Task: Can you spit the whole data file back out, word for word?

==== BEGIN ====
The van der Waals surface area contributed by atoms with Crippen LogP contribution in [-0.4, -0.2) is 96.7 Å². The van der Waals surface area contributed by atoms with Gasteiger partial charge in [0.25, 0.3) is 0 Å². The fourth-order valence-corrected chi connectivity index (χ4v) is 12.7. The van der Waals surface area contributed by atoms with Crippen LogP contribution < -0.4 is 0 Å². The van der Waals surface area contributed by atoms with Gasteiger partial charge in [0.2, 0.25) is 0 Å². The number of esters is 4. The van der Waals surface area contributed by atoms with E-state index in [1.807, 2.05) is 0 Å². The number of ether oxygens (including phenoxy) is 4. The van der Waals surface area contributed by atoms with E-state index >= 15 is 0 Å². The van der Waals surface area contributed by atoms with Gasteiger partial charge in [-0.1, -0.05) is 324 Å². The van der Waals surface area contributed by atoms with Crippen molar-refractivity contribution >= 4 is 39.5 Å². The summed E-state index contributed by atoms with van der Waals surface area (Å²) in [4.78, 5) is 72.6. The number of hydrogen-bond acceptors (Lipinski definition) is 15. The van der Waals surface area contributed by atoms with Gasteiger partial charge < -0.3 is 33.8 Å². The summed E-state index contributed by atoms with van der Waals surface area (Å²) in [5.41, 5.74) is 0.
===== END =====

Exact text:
The van der Waals surface area contributed by atoms with Crippen LogP contribution in [-0.4, -0.2) is 96.7 Å². The van der Waals surface area contributed by atoms with Gasteiger partial charge in [0.25, 0.3) is 0 Å². The fourth-order valence-corrected chi connectivity index (χ4v) is 12.7. The van der Waals surface area contributed by atoms with Crippen LogP contribution < -0.4 is 0 Å². The van der Waals surface area contributed by atoms with Gasteiger partial charge in [0.2, 0.25) is 0 Å². The number of esters is 4. The van der Waals surface area contributed by atoms with E-state index in [1.807, 2.05) is 0 Å². The number of ether oxygens (including phenoxy) is 4. The van der Waals surface area contributed by atoms with E-state index >= 15 is 0 Å². The van der Waals surface area contributed by atoms with Gasteiger partial charge in [-0.1, -0.05) is 324 Å². The van der Waals surface area contributed by atoms with Crippen molar-refractivity contribution >= 4 is 39.5 Å². The summed E-state index contributed by atoms with van der Waals surface area (Å²) in [4.78, 5) is 72.6. The number of hydrogen-bond acceptors (Lipinski definition) is 15. The van der Waals surface area contributed by atoms with Gasteiger partial charge < -0.3 is 33.8 Å². The summed E-state index contributed by atoms with van der Waals surface area (Å²) in [5.41, 5.74) is 0.